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Tue, Jul 27, 2010

Gross Weight Increase for STOL CH 750 Light Sport Utility Kit Plane

Aircraft Gross Weight Bumped 120 Pounds

Zenith Aircraft Company has announced a design gross weight increase for the STOL CH 750 aircraft design. The aircraft design gross weight has been increased from 1,320 lbs. to 1,440 lbs., an increase of 120 lbs. The increase adds significantly to the load carrying capability of the “light sport utility” aircraft first introduced at AirVenture (Oshkosh) in July 2008. The gross weight increase applies without airframe modifications to all aircraft built to drawings Edition 2 (drawings, dated July 20, 2010), and operated as “Amateur-built – Experimental” aircraft. STOL CH 750 aircraft registered as SLSA and/or operated by Sport Pilots are not affected as the weight limit per FAA rules for Light Sport Aircraft (LSA) continues to be 1,320 lbs.


Zenith STOL CH750

Several rigorous static load tests were performed on the structure in preparation of this gross weight increase. Aircraft built to Edition 2 drawings incorporate structural changes to justify the extra load, especially to accommodate larger (up to 160-hp) and heavier (up to 280 lbs. installed weight) engines. “We have not changed the basic design, since the CH 750 offers such great performance, capabilities and features,” stated Zenith Aircraft Co. president Sebastien Heintz. “With the Edition 2 drawings we have increased the capabilities of the aircraft, especially for pilots using the aircraft as a utility plane and to allow for additional larger engines, such as Lycoming’s new 233 powerplant.

Sport Pilots [in the United States]will continue to be limited to the 1,320 lbs. gross weight, but with the added peace of mind that the additional margins provide, and private pilots can take full advantage of the added useful load now available for the STOL CH 750 registered as a Amateur-Built Experimental (EAB) aircraft.”

The STOL CH 750 is an all-metal short take-off and landing (STOL) kit aircraft designed by veteran aeronautical engineer Chris Heintz. As a utility STOL design, the aircraft features a very rugged landing gear with oversized tires for rough field capability, yet uses a tricycle gear configuration (with steerable nosewheel) to make it easy to fly (and taxi) even for low time sport pilots. The high-lift wing features fixed leading edge wing slats for maximum lift and full-length “Junker”-type flaperons (both ailerons and flaps) for outstanding slow flight handling characteristics. The high tail design utilizes an all-flying rudder and a unique inverted horizontal tail (equipped with micro vortex generators) to help the airplane achieve steep approaches and short landings. The aircraft features standard “bubble doors” to maximize both visibility and cabin width, and is available as a complete kit, with modern features such as match-drilled pilot-hole parts and components for ease and simplicity of construction. Powered with the air-cooled six-cylinder Jabiru 3300 engine (105-hp @ 2,950 rpm) the STOL CH 750 has a take off roll of just 100 feet and climbs at 1,000 fpm with two .. Gross Weight Increase for STOL CH 750 Light Sport Utility Kit Plane on board. Stall speed is just 35 mph, and cruise is 100 mph, an impressive figure for such a high-lift design.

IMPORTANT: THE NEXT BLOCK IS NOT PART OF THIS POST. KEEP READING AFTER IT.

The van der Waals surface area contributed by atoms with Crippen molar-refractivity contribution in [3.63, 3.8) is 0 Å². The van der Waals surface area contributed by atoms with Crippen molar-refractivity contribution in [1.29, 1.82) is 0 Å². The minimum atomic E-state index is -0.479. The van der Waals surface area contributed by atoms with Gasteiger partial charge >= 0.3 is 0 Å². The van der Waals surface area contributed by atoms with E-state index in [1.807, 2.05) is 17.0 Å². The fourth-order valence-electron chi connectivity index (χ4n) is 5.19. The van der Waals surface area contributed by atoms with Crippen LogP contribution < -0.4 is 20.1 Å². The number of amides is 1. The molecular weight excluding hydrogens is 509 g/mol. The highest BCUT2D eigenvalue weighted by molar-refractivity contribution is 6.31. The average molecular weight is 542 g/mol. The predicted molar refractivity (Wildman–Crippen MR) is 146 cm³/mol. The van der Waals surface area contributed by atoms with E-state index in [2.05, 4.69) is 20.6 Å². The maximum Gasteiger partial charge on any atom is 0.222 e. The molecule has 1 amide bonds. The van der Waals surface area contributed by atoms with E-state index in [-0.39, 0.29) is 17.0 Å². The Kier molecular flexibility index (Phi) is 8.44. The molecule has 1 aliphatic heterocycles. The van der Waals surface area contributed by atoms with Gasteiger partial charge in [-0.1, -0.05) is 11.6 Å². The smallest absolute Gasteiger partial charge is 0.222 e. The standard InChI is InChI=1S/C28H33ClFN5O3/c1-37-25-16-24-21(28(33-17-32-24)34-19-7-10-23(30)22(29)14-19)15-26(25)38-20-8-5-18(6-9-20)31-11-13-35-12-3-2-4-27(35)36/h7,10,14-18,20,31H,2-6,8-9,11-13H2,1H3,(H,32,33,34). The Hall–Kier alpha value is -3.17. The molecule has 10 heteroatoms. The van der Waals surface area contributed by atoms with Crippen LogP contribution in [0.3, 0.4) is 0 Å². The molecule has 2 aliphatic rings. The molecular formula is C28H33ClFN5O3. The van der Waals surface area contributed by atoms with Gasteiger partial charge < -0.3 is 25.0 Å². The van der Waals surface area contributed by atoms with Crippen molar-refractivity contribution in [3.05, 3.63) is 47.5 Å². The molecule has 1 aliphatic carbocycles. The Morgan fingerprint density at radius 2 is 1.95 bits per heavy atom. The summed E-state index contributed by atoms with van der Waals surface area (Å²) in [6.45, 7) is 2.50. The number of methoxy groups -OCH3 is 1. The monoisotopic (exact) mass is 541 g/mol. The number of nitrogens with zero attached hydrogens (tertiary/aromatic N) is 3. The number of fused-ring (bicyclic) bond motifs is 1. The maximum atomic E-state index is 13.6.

Today, nearly 500 STOL CH 750 aircraft are under various stages of construction, with several dozen aircraft already flying around the United States and around the world. The popular aircraft can be built from the complete kit, component “buy-as-you-build” kits, or scratch-built from plans only (blueprints).

For kit builders, a variety of different engine types can power the STOL CH 750, especially with the new higher gross weight. Current supported installations include the Jabiru 3300, the Continental O-200 series (including the lightweight D model), the Rotax 912S and 914 engines, and various auto conversions such as Corvair, Honda and Subaru conversions.

New installations include the ULPower UL350i series, as well as Lycoming’s new YO-233 LSA engine rated at 115 hp. Older Lycoming models such as the O-235 and O-320 are also suitable for installation (for a maximum installed weight of 280 lbs.) Sport Pilots will want to keep their aircraft as light as possible (using a lightweight powerplant) to maximize their payload while meeting the gross weight requirement of the FAA rules.

FMI: www.zenithair.com

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